Trade routes demand a fair amount of effort, but by the time you get the option, you should have a good sense of where you can get goods and what prices are appropriate. Routes can also be saved for later use, or they can be exchanged on the Internet. A major convenience is that convoys group the cargo space of several ships, so you can carry huge amounts of valuable bulk goods, like fish, timber, or wool that often won't fit in smaller ships. Trade routes can even be tied into your production centers--by moving raw materials and finished goods around--and then the automatic manager can sell products off whenever the price hits certain levels. Set things up right, and watch the guilders roll in. Unfortunately, the system isn't all that flexible. It can't adjust the sale prices as your costs fluctuate, and it can't check to see if the market price is above cost. As a result, you always have to be vigilant, even if the system does remove a lot of micromanagement.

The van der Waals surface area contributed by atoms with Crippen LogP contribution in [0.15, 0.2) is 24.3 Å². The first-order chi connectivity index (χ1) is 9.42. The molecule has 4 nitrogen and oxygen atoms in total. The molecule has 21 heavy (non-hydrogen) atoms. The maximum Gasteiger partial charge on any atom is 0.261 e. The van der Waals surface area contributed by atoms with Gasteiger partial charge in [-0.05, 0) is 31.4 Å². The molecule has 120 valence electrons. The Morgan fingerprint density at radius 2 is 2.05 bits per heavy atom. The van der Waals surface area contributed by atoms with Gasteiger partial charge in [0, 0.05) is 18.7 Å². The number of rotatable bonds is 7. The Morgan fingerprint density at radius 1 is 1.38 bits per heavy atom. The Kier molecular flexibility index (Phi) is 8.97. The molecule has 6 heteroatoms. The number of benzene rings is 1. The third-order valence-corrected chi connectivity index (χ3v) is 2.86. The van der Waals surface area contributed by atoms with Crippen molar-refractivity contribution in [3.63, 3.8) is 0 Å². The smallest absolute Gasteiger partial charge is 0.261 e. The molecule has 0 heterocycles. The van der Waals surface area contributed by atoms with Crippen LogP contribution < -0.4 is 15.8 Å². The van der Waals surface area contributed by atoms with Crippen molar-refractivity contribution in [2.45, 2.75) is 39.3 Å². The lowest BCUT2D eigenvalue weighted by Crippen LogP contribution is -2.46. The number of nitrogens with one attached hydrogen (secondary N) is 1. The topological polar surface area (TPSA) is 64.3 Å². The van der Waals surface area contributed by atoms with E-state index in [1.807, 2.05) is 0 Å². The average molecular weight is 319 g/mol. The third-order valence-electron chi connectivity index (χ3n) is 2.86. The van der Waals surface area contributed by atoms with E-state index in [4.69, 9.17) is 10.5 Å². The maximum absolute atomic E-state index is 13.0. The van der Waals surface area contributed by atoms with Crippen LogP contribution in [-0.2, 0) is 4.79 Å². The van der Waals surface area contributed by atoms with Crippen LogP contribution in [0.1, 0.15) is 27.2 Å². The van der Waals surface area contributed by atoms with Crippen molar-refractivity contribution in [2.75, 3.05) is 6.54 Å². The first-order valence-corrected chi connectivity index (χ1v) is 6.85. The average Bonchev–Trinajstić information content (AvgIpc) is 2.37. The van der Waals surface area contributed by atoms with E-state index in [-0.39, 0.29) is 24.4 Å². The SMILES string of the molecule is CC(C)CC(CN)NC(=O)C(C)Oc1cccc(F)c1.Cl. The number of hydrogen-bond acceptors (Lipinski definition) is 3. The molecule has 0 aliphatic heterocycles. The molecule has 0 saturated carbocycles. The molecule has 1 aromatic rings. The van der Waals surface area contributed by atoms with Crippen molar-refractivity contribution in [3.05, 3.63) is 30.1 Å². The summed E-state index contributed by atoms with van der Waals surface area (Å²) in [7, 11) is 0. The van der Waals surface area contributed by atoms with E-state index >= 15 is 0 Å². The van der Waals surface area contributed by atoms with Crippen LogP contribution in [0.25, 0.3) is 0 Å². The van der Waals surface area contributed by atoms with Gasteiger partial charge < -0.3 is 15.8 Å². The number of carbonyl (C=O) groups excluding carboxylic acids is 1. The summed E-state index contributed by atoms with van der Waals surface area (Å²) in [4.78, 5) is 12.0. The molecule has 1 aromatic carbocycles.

To break up the rhythm of trade and to inject a sense of danger, there are pirates that cruise the seas, and encounters can be resolved automatically or in manual battles. The ship combat is a minor part of the game, especially when compared to Ascaron's Port Royale or Pirate Hunter, and is quite rudimentary by comparison. The four classes of ships can be customized to trade cargo space for more room for weapons, which consist of catapults and medieval cannons. A consequence of the low-tech weapons is that the battles can be quite slow, and there aren't tactical options, like various ammo types, to keep combat from being anything other than a slugfest.